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How To Begin Estate Planning

How To Begin Estate Planning

Last week, we sent an email explaining why you need a will. Now you know that you need a will, but how do you begin the process?

Start by setting a deadline. We all know how life can get in the way. Plan to have it done by the end of the year or by your next birthday or anniversary.

 

Gather your financial information. Make a spreadsheet of your assets, their market values, any debts against them, the resulting net values and how they are titled. Gather any related deeds, statements, and documents. Your assets include your home and any other real estate; any titled property (such as vehicles or boats); bank accounts; stocks, bonds, mutual funds and investment accounts; business interests; personal assets such as antiques, artwork and jewelry. Also, include your debts (credit cards, personal loans and unsecured lines of credit).  Be honest about your financial information. We can only plan using the information you provide. If you provide incomplete information, you will have an incomplete plan.

 

Make a list of all the people you want to inherit from you. Include their full legal names, dates of birth, current addresses and how they are related to you. Consider whether you want to include a charitable, educational or religious organization.

 

Think about how and when you want these people and/or organizations to inherit from you.  Some people like to distribute the full inheritance right away, others in installments. Still others prefer keeping the inheritance in a trust where it will be protected from creditors, divorce, and irresponsible spending.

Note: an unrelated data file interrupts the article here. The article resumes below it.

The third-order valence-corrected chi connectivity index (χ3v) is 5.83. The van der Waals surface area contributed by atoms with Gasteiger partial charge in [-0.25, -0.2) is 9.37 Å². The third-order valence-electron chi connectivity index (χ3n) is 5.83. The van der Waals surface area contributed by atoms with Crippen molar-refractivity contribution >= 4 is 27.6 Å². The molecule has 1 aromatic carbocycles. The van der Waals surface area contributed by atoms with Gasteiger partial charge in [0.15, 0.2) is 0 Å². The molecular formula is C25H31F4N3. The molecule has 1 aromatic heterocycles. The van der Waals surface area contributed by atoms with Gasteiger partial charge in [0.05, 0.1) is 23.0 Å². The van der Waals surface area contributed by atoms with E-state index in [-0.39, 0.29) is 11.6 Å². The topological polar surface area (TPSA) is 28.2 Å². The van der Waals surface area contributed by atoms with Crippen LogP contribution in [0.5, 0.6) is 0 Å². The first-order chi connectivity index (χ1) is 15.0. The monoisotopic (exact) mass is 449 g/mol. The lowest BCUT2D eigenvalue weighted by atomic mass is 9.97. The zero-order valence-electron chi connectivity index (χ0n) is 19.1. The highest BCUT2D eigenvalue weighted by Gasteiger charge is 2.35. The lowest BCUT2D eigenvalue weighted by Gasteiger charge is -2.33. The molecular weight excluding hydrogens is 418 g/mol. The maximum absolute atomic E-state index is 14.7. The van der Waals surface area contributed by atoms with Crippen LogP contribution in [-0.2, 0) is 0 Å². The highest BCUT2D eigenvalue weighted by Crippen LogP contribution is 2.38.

Think about who you want to be the executor of your will or trustee of your trust. The person you choose to take on this responsibility should be someone you trust, whose judgment you respect, and who will honor your wishes. If you don’t feel like you have good candidates (because they live too far away, they’re too busy or they aren’t responsible enough), consider a professional to be your executor or trustee.

 

Think about who you want to make health care decisions for you if you become unable to make them for yourself and if you have specific instructions about your care.

  

Keep in mind that estate planning is a process. It may take several meetings to get your estate plan in place. You will also need to update your plan from time to time as your situation changes over your lifetime.

Remember that you do not have to make these decisions on your own. We are experienced at estate planning, and we have the technical expertise and legal knowledge to help you with all of your estate planning needs. 

 

Please call us today at (212) 867-0707 to discuss your estate planning needs.

 

Have a great weekend.

Michael E. Breslin, CPA, MS, Esq.

The FulServ Group LLC
250 West 57th Street, Suite 816
New York, NY 10107
Phone: (212) 867-0707
Fax:    (212) 867-0770

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